- The Port of Long Beach and Long Beach City College last week launched a one-year pilot program to train new workers in the supply chain and logistics space, with a set of education programs for students looking for opportunities beyond high school but shorter than four-year college degrees.
- The Port of Long Beach Maritime Center of Excellence at Long Beach City College will include six different certificate courses, designed as short-term training programs taking between 30 and 80 hours, depending on the training, Lee Peterson, media relations manager at the Port of Long Beach, told Supply Chain Dive.
- Trainings at the center will focus on "in-demand occupations," such as warehouse and distribution supervisor, transportation supervisor, logistics and supply chain specialist, order processor, shipping and receiving clerk and scheduler and operations coordinator, according to a press release.
The Port of Long Beach has a long history of providing local training, thanks to its general education outreach program within the port, which includes:
- The Academy of Global Logistics at Cabrillo High School in Long Beach, which aims to introduce high school students to the world of supply chain jobs.
- Scholarships for high school and college students. Peterson said the port has awarded $775,400 in scholarships to 464 students since 1993.
- Summer paid internships for high school students and one- to two-year internships for college students.
Most of those initiatives, however, are geared to prepare students for future employment either through early education or by enabling them to pursue four-year college degrees. The Maritime Center adds a key new program, designed to practically train interested students to perform in-need jobs without a college degree.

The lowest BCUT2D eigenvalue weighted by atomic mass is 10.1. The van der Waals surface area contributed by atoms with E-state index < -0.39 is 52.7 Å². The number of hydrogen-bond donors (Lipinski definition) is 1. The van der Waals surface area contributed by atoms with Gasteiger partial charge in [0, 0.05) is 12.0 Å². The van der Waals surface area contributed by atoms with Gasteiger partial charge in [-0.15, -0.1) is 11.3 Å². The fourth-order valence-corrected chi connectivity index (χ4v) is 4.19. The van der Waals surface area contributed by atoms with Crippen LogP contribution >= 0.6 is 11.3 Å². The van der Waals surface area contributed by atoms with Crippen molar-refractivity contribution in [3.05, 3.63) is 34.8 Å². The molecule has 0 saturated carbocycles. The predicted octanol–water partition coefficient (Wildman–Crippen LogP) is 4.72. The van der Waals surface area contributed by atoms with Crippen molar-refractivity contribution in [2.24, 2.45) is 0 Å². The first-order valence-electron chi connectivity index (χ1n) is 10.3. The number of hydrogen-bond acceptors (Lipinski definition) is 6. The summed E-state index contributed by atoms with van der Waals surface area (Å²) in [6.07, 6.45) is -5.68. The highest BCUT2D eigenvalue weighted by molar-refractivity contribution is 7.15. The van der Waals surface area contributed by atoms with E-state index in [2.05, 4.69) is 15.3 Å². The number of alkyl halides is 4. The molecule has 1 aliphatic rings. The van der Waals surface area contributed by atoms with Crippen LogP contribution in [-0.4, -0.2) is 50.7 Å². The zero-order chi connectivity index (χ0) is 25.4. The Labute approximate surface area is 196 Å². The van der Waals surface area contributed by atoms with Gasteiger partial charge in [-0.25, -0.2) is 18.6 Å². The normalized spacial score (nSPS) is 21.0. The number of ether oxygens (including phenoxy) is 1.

Such "middle-skill" training programs are becoming an increasingly common tool for supply chain employers looking to bring in new talent. Stakeholders ranging from Volvo and General Electric to the State of Wisconsin are rushing to recruit, retrain and retain workers amid the industry's long-standing talent crisis.
"Ports and other supply chain companies across the country and around the world are realizing the vital importance of developing a skilled maritime workforce to ensure the future of the goods movement industry," Port of Long Beach Executive Director Mario Cordero said in a press release.
The pilot program will include an "advisory group with industry partners," tasked with identifying "in-demand middle-skill jobs." Peterson said the list of companies participating in the project has not been compiled just yet.
"Now that the project has been announced, educators will work on the structure and ultimately the integration and networking with the industry," Peterson said in an email.